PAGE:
Daft Punk & 7 Other Great French House Acts: From Dmitri From Paris To Justice

By: John Hamilton / May 20, 2013

With all the fanfare surrounding their comeback smash “Get Lucky” and this week’s release of Random Access Memories, it’s easy to forget that French house ambassadors Daft Punk have been around for nearly two decades. Thanks to a sound that’s always been ahead of the curve (and robot helmets to mask any wrinkles), the duo of Guy-Manuel de Homem-Christo and Thomas Bangalter seem positively ageless more than 15 years after they first wowed us with their debut, Homework. That they’re still managing to surprise and influence the international pop scene is a testament to their distinctive retro-futuristic groove!

That groove, however, wasn’t created by Daft Punk alone. French House (or French Touch, as the sexy call it) has its roots in the clubs of Paris, where DJs and dance music disciples found inspiration in old Europop and space-disco records and mashed them up with state-of-the-art beats. Basically, when it came to making booties bounce along the Champs Elysee, Daft Punk didn’t act alone! So get your Gallic groove on and pay tribute to the forebears of French Funk with our terribly chic playlist below. Tout le monde danse maintenant!

Stardust, “Music Sounds Better With You”
The grandaddy of all modern dance records, “Music”’s hot-dogging bassline, filtered beats and rhythmic samples proved absolutely irresistible to the club-going throngs of 1998. Deftly cutting up Chaka Khan’s “Fate” like a line of coke in a Studio 54 balcony, Stardust’s producers (Alan Braxe and one-half of Daft Punk, Thomas Bangalter) rode the success of their one hit into a thousand mash-ups, most famously with Madonna’s “Holiday” for her Drowned World Tour.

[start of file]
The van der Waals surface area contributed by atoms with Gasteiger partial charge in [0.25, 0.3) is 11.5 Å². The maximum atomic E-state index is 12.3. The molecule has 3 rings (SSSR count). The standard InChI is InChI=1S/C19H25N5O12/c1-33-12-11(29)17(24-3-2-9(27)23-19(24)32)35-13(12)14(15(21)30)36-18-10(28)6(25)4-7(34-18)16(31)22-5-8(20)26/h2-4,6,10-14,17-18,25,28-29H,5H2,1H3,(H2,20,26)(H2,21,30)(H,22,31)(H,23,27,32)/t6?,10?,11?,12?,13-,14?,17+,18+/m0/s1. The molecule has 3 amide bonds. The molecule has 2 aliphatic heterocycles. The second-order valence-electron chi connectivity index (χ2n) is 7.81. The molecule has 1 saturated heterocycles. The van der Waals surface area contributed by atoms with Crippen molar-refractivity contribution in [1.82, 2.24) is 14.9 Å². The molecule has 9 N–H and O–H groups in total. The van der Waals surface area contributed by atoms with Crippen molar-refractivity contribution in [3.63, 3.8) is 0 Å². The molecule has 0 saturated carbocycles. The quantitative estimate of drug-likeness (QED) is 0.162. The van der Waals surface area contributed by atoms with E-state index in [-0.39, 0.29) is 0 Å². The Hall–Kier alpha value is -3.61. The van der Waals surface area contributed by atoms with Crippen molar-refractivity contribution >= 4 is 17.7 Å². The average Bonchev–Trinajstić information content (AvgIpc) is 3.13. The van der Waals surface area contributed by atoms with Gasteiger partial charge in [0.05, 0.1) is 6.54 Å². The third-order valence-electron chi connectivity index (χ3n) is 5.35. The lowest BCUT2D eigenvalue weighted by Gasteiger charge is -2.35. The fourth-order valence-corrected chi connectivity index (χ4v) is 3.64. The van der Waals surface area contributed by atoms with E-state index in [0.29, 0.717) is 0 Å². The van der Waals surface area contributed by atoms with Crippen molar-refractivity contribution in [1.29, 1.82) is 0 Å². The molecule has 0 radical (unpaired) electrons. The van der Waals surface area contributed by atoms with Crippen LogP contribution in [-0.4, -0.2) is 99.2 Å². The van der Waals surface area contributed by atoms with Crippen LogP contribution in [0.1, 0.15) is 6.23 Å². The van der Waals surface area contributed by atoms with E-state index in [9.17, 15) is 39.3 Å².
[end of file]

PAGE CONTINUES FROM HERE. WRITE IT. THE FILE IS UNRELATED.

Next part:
Dimitri From Paris, “Rock This Town”
Actually a native Turk, Monsieur Dimitri began his career on French radio by turning 1960s movie samples and jazzy soundtracks into pop singles like “Une Very Stylish Fille.” A disco devotee at heart, he soon evolved into a producer and remixer nonpareil for artists like Bjork, Bananarama and Little Boots, and continues to break out the beats with uplifting, retro-flavored stompers.

David Guetta, “Love Don’t Let Me Go”
A Paris club DJ making it big as a superstar producer in the American charts is one of the more exciting pop music events of recent times, but David Guetta was setting the music world on its ear long before his production of the Black Eyed Peas’ blockbuster “I Gotta Feeling” gained him Stateside fame. His soulful house sound was already in play with big-room anthems like 2006’s intense “Love Don’t Let Me Go,” featuring frequent collaborator Chris Willis.

Justice, “D.A.N.C.E.”
Gaspard Augé and Xavier de Rosnay became Grammy nominees for this quirky little number, a bubbly mish-mash of kids’ choir vocals, Michael Jackson references and layers of strings that can only be described as “le camp français.” After the success of “D.A.N.C.E,” Justice went on to release their critically-acclaimed second opus, the perfectly-titled Audio, Video, Disco.

Bob Sinclar, “I Feel for You”
A dealer in designer beats and European flair a la David Guetta, DJ/remixer/producer Bob Sinclar infuses his own hands-in-the-air anthems with more “peace and love” than “sexy chicks.” Hits like “World, Hold On” and “Love Generation” provide enough feel-good vibes and classic disco touches to negate the need for chemical ecstasy on the dancefloor. Well, almost.

Cassius, “Cassius 99 remix” (radio edit)
This breakout hit came early in the French House movement, when artists like Daft Punk and Cassius were just beginning to push the boundaries of electronic dance music. Fast, funky and filled with a maddening amount of samples, it shimmied up the UK and US dance charts and paved the way for a full-on French House invasion.

Air, “Kelly Watch the Stars”
Technically not house music, electro-pop artistes Air nonetheless created a stir with their own signature sound, something akin to the Carpenters meeting synth pioneer Jean-Jacques Perrey at a Kraftwerk concert. Bouncy singles like “Kelly Watch the Stars” were airy and danceable — not a million light years away from future Daft Punk singles like “Digital Love”